Even before there was time to contemplate, Antibalas were ready to perform. The dozen or so members of this Brooklyn band play Fela Kuti's Afrobeat music better than anyone else today. Granted that's not a large field but they beat Fela's son Femi as well as Fela drummer Tony Allen's recent bands. Singer Abraham Amayo is a good ranter and the band had the extended jams down but what was missing was the ego and vision of a leader like Fela himself to make this good band into a great band.

Dozens of people were dancing up front during their set but I still couldn't get Deng's words out of my head. Antibalas were there for the express purpose of supporting his cause but could that be pushed aside so quickly to celebrate? Maybe this was the only rational way to deal with stories of such horror. Maybe it's best to think of it as a celebration of life against the death and depths of human cruelty that Deng spoke of. Organizers went around to collect donations for Deng's group and I was glad to donate. Other than dancing our troubles away, I hoped that they could make the rest of the world listen since too few people were speaking up about this.

If you'd like to do your part to help, one place to start is Modiba Production's fine benefit CD ASAP: the Afrobeat Sudan Aid Project (which includes Antibalas and Tony Allen). Just like at the Columbia show, you can dance away your (and others') troubles away.

4 Comments:

Anonymous Jim Flannery said...

"Is it not in our (American) government's interest because there's no oil there?"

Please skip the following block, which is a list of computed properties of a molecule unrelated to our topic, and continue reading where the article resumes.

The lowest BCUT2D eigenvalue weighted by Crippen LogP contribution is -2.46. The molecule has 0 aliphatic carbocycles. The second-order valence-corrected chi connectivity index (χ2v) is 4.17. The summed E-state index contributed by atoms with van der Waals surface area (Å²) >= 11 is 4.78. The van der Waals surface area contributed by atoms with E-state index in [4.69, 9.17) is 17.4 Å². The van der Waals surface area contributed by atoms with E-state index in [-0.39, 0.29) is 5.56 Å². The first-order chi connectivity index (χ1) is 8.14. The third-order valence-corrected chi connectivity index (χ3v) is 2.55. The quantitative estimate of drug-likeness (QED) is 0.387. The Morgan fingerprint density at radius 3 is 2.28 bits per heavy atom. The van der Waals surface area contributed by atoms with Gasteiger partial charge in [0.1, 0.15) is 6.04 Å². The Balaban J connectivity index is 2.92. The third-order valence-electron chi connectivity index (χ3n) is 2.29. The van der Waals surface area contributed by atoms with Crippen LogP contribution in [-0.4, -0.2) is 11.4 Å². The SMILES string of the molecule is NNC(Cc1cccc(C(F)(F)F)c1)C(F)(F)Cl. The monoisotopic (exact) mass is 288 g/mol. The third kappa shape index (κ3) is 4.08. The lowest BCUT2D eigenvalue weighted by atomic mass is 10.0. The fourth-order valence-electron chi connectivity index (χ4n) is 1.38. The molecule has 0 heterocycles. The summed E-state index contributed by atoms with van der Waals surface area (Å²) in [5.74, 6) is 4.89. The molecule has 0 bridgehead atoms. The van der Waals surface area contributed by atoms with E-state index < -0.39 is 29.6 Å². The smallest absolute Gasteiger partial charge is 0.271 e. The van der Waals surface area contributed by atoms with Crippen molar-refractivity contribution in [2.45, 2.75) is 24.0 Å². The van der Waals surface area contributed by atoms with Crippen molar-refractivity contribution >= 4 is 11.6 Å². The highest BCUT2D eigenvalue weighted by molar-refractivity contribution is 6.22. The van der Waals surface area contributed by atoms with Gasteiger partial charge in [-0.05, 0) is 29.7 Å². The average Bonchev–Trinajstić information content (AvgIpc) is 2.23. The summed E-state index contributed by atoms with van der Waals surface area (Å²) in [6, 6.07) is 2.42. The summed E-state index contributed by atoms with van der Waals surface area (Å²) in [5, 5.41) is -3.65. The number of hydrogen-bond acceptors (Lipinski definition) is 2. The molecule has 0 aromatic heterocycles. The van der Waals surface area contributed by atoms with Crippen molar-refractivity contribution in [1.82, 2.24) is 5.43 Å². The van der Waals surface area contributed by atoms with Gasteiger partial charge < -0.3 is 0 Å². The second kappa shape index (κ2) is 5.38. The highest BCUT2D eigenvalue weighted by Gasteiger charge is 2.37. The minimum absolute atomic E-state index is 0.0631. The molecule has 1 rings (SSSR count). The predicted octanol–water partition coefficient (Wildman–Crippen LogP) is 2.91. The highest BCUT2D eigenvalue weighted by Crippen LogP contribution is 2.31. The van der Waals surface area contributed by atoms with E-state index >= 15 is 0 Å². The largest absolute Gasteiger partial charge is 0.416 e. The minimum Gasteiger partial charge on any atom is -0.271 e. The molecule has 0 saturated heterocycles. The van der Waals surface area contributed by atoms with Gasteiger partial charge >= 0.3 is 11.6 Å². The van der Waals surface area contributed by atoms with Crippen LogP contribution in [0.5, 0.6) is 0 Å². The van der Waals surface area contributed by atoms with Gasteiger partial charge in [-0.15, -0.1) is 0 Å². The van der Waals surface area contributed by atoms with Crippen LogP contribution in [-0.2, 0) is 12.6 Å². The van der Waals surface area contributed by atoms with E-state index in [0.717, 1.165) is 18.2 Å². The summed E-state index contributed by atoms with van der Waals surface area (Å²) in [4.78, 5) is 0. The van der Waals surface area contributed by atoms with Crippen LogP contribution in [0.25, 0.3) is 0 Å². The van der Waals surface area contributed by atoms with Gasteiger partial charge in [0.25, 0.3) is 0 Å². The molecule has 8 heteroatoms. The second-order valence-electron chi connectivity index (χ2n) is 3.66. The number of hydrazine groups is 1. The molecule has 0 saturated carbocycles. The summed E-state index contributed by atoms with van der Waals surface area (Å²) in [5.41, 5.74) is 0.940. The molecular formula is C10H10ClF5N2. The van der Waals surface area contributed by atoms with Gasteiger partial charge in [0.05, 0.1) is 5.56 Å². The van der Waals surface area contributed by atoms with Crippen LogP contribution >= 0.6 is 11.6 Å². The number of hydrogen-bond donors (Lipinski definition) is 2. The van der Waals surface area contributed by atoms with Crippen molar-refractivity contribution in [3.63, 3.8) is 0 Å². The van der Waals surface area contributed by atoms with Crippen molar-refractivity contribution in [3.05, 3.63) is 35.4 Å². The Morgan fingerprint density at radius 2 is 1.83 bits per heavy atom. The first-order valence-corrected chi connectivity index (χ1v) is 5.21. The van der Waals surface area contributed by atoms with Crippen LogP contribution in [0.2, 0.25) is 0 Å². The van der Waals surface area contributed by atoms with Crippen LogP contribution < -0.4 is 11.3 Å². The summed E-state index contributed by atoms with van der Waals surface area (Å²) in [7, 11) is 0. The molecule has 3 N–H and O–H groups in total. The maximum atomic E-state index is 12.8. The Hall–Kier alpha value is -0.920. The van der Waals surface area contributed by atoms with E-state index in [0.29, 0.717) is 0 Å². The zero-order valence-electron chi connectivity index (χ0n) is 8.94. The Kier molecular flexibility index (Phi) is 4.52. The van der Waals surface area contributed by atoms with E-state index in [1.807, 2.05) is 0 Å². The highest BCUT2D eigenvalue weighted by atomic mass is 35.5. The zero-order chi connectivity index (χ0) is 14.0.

Might be better phrased without the "no" -- there is oil in Sudan, the previous 20-year atrocity was over the control of the area they're in.

Link

6:19 PM  
Blogger Perfect Sound Forever said...

"The civil war, which caused the deaths of 2 million people and forced 4 million to flee their homes, restricted appraisal of oil fields."

Sudan's Former Rebels 'Darlings' of Oil Business

10:15 PM  
Blogger Perfect Sound Forever said...

To expand on this a little, I should have said that Sudan doesn't have any EASILY EXPLOITABLE oil. It's probably seen by the U.S. State Department as another Somalia-type situation. The Reuters article was linked above to say that the oil companies are waiting for one side (either side) of the Sudan conflict to have the upper hand and then they can cynically business with them. That's real foreign policy for you.

9:55 PM  
Blogger Ingrid said...

Hello, nice to meet you. Interesting post. Thanks.
Thought you might like to know that almost unnoticed by the outside world, China has become the key player in Sudan's oil industry.

Here are some snippets from a Reuters report out today:

China is now dependent on Sudan for seven per cent of all its oil imports. CNPC's annual report discloses that about half of all its overseas oil comes from Sudan.

It deployed 10,000 Chinese workers to build a 900-mile pipeline, linking Heglig oilfield in Kordofan province with Port Sudan on the Red Sea. Hence Beijing has gone to great efforts to shield Mr Bashir.